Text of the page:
At Northfield Mount Hermon, the New England boarding school where I teach, we often begin all-school meetings with a few words of reflection or provocation and then a minute of silence to sit with what we’ve heard. At the beginning of each academic year, when the community re-forms anew, we sometimes decide to open the [more…]
Archives for September 2012
I heard several provocative guidelines for excellent design when our Applied Improvisation group toured Stanford’s graduate Institute of Design (d-School). One principle stood in particular contrast with a foundational tenet of improvisational theater. Now, a day later, I still find myself trying to make sense of the tension: should we follow a ‘first idea’ or [more…]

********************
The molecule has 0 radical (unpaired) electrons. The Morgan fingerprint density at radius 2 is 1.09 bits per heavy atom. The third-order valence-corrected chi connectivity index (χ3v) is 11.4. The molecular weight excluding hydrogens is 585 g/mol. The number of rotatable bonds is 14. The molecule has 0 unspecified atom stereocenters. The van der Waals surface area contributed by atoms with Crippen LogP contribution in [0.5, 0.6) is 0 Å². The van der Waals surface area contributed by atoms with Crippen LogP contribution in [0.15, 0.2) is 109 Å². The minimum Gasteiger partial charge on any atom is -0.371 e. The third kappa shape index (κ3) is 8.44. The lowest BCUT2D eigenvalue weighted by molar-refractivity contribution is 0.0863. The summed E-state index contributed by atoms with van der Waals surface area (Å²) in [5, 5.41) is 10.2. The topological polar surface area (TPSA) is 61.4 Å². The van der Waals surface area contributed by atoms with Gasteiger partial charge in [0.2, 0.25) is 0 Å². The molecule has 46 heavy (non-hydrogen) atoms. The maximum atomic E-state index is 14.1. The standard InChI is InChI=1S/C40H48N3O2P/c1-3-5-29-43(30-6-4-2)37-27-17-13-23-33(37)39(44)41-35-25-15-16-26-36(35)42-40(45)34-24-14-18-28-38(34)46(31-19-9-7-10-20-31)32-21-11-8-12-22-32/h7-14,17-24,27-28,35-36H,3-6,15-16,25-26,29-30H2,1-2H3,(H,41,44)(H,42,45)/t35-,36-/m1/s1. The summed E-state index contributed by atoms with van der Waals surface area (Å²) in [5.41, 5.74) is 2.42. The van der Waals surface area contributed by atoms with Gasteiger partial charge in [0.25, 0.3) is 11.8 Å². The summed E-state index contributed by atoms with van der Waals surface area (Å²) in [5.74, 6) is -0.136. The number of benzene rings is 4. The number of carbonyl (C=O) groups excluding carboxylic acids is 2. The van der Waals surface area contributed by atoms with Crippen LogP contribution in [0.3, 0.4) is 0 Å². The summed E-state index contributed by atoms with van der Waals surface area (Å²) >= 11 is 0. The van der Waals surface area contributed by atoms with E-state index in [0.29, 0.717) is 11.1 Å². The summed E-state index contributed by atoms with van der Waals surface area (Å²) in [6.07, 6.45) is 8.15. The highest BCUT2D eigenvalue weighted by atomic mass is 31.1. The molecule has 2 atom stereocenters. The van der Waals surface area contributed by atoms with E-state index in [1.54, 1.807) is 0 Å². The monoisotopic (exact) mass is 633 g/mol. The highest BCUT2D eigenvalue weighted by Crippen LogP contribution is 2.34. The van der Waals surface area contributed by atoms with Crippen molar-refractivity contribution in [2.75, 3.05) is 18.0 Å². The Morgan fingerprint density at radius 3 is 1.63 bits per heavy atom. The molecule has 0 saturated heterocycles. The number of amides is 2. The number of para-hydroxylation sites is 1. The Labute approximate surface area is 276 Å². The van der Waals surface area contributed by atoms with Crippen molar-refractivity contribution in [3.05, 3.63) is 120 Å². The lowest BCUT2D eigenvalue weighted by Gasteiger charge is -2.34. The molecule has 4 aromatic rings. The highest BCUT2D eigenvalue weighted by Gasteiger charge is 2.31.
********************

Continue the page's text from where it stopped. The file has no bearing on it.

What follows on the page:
Offering praise for inborn talent feeds a fixed mindset that can create self-doubt, weaken resolve, and reduce resiliency. In short, it can cripple a student’s ability to learn. Does that mean we should never celebrate God-given gifts?
When designing ideal conditions for learning, we do well to consider the case of Goldilocks. If we make a lesson too difficult, our learner may shut down in frustration. Make it too easy and the learner walks away in boredom. In between those two poles lies a “Just Right” moment, a learning location that both fits and stretches.